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Ban on metal mining, a first step in a broader struggle
Edgardo Ayala
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Law closes the door on underground and open-pit mining extraction, and also prohibits the use of cyanide and other chemical compounds used to process gold ore.

Environmentalist, academia, the Catholic Church and communities in resistance against metal mining obtained a historic victory by getting the Salvadoran Congress to prohibit this industry by law, but the threat remains latent and the struggle continues, the activists said.

On Mar. 29, backed by 69 of the 84 Legislative Assembly members, El Salvador became the first country in the world to ban, through a law, that industry, a demand that had been raised by the social movement for years.

At its core, the law closes all doors to open-pit and underground metal mining, and also prohibits the use of cyanide and other chemical compounds used to process gold ore.

The lawmakers approved the law after leaders of the Catholic Church led a march on Mar. 9 demanding the signing into law of a bill prepared by the Central American University José Simeón Cañas (UCA), which they presented to the deputies.

“The passing of the law was an unprecedented victory, but it is just the first step in a broader struggle that we have to continue, and now all the effort is set against transnational and regional mining,” said to Latinamerica Press activist Luis González, from the National Working Group Against Metallic Mining, which brings together some 20 environmental organizations from across the country.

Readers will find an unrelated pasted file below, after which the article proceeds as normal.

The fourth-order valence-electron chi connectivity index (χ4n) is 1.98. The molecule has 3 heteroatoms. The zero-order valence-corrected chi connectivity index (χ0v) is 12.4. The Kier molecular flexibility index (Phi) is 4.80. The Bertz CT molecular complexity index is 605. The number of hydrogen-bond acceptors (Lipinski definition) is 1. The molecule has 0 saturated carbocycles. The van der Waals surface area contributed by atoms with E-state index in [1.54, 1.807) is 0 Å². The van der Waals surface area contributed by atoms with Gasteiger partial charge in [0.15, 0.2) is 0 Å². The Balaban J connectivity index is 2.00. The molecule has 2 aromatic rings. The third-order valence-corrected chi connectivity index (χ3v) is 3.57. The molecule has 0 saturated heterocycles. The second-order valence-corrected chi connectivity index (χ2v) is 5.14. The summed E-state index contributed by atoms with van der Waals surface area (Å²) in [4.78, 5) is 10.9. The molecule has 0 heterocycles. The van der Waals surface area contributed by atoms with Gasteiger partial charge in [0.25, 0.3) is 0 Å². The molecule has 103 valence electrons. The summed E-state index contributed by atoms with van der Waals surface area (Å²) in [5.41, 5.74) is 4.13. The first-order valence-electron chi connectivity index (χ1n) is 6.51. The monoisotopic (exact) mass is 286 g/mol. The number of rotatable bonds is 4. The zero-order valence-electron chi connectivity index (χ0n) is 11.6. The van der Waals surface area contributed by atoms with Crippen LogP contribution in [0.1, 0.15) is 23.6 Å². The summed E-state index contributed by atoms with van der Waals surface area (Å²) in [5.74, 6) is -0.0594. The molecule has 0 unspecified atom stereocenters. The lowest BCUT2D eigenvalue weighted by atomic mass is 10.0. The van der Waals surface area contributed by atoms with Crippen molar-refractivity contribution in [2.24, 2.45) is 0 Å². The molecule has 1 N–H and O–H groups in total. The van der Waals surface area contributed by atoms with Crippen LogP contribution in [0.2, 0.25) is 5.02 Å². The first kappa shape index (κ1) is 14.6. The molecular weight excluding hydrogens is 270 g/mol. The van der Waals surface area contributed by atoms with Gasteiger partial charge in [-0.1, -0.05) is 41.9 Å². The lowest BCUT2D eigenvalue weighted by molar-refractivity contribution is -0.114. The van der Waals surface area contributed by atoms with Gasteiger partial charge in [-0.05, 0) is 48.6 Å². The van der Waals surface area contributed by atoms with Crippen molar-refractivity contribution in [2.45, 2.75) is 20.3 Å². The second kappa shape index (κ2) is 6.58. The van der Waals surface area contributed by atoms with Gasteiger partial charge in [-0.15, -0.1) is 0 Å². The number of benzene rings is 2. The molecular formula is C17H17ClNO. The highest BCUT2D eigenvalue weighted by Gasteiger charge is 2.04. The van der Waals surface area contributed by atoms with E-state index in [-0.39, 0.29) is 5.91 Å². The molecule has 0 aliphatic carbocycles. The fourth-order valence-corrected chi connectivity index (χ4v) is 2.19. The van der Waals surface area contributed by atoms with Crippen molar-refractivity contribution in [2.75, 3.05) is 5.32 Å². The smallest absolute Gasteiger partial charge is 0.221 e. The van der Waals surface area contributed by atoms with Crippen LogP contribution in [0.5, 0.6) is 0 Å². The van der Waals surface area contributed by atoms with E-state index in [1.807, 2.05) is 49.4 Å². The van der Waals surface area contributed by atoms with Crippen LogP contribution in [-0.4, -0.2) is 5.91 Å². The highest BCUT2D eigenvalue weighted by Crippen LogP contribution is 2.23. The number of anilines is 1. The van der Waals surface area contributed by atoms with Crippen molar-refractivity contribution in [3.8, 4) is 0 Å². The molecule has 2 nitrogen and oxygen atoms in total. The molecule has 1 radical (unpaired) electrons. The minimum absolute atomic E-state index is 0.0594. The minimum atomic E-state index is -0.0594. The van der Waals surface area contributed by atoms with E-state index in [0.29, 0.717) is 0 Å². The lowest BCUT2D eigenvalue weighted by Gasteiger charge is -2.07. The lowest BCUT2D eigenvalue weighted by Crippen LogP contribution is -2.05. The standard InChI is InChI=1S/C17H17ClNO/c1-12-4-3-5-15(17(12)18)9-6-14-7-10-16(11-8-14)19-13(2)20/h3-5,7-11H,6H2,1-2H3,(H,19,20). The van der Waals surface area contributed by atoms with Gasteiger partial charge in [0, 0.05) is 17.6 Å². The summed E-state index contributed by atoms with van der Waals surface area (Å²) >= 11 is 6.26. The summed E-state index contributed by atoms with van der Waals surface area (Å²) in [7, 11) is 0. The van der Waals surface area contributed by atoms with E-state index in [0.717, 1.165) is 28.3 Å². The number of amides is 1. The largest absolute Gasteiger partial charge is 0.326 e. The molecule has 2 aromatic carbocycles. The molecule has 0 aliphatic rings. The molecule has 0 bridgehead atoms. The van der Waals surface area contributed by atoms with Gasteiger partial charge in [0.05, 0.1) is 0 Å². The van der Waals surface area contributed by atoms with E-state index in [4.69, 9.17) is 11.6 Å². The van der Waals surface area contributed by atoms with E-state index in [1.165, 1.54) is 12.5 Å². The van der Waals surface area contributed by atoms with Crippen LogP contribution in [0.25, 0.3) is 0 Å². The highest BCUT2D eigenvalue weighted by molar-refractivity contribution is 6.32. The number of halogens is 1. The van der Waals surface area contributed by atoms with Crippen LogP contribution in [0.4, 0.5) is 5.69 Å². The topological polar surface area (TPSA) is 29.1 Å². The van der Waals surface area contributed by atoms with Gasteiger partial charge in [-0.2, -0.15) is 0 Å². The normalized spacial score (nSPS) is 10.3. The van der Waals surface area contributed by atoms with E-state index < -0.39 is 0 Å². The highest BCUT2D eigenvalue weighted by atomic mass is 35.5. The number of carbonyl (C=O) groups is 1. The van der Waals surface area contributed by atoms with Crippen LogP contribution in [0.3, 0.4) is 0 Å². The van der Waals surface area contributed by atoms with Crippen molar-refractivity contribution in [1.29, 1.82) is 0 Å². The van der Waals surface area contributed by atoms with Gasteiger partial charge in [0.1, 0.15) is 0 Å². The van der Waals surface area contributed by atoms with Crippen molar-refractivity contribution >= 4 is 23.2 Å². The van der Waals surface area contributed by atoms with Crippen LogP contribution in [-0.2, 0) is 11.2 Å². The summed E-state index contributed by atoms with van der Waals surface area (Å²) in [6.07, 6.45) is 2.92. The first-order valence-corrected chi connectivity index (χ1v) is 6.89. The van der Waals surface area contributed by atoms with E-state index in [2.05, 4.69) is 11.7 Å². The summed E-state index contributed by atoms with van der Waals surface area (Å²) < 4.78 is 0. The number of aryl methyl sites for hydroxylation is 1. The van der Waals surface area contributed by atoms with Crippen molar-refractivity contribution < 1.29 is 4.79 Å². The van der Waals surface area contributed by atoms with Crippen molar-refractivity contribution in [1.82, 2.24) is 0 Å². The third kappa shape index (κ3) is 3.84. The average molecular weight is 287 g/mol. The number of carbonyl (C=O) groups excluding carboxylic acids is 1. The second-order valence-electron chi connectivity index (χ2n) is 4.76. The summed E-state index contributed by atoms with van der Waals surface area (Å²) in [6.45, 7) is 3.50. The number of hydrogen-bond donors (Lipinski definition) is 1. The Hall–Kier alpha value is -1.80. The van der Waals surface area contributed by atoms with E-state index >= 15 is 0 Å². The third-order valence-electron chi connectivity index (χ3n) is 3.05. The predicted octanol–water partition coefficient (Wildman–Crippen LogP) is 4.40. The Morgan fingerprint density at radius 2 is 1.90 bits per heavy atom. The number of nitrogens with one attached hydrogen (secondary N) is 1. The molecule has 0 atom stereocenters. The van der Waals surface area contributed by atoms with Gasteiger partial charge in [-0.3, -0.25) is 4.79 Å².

The decision to ban this sector was a triumphant victory for civil society in El Salvador, who had opposed this industry for over a decade. It was also a hard blow to Oceana Gold, the Australian-Canadian transnational.

In 2013, this consortium acquired PacificRim, the Canadian company that sued the Salvadoran state before the International Centre for Settlement of Investment Disputes (ICSID), part of the World Bank, for US$250 million for having been denied the permit to exploit the El Dorado mine, located in the central department of Cabañas, in 2009.

ICSID, based in Washington, settled the dispute and ruled this past October in favor of El Salvador, which is now waiting for a payment of $8 million for legal expenses, plus interests. On Mar. 30, the company declared in a statement that “the El Dorado Project and any opportunity in El Salvador are not part of the business strategy at this time.”